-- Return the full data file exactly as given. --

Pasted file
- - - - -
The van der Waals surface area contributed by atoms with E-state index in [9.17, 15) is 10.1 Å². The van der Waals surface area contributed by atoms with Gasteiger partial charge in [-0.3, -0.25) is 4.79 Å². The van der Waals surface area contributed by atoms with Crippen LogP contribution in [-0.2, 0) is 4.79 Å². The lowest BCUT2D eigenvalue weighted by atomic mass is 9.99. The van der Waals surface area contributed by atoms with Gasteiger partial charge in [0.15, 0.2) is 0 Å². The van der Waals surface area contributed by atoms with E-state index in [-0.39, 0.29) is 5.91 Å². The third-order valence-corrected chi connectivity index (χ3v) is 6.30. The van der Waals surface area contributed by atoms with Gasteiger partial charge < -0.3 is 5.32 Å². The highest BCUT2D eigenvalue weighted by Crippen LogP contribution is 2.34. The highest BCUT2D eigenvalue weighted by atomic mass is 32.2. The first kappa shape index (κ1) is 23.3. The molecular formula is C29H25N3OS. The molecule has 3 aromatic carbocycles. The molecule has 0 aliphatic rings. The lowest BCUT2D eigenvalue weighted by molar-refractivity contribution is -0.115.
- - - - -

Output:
The van der Waals surface area contributed by atoms with E-state index in [9.17, 15) is 10.1 Å². The van der Waals surface area contributed by atoms with Gasteiger partial charge in [-0.3, -0.25) is 4.79 Å². The van der Waals surface area contributed by atoms with Crippen LogP contribution in [-0.2, 0) is 4.79 Å². The lowest BCUT2D eigenvalue weighted by atomic mass is 9.99. The van der Waals surface area contributed by atoms with Gasteiger partial charge in [0.15, 0.2) is 0 Å². The van der Waals surface area contributed by atoms with E-state index in [-0.39, 0.29) is 5.91 Å². The third-order valence-corrected chi connectivity index (χ3v) is 6.30. The van der Waals surface area contributed by atoms with Gasteiger partial charge < -0.3 is 5.32 Å². The highest BCUT2D eigenvalue weighted by Crippen LogP contribution is 2.34. The highest BCUT2D eigenvalue weighted by atomic mass is 32.2. The first kappa shape index (κ1) is 23.3. The molecular formula is C29H25N3OS. The molecule has 3 aromatic carbocycles. The molecule has 0 aliphatic rings. The lowest BCUT2D eigenvalue weighted by molar-refractivity contribution is -0.115.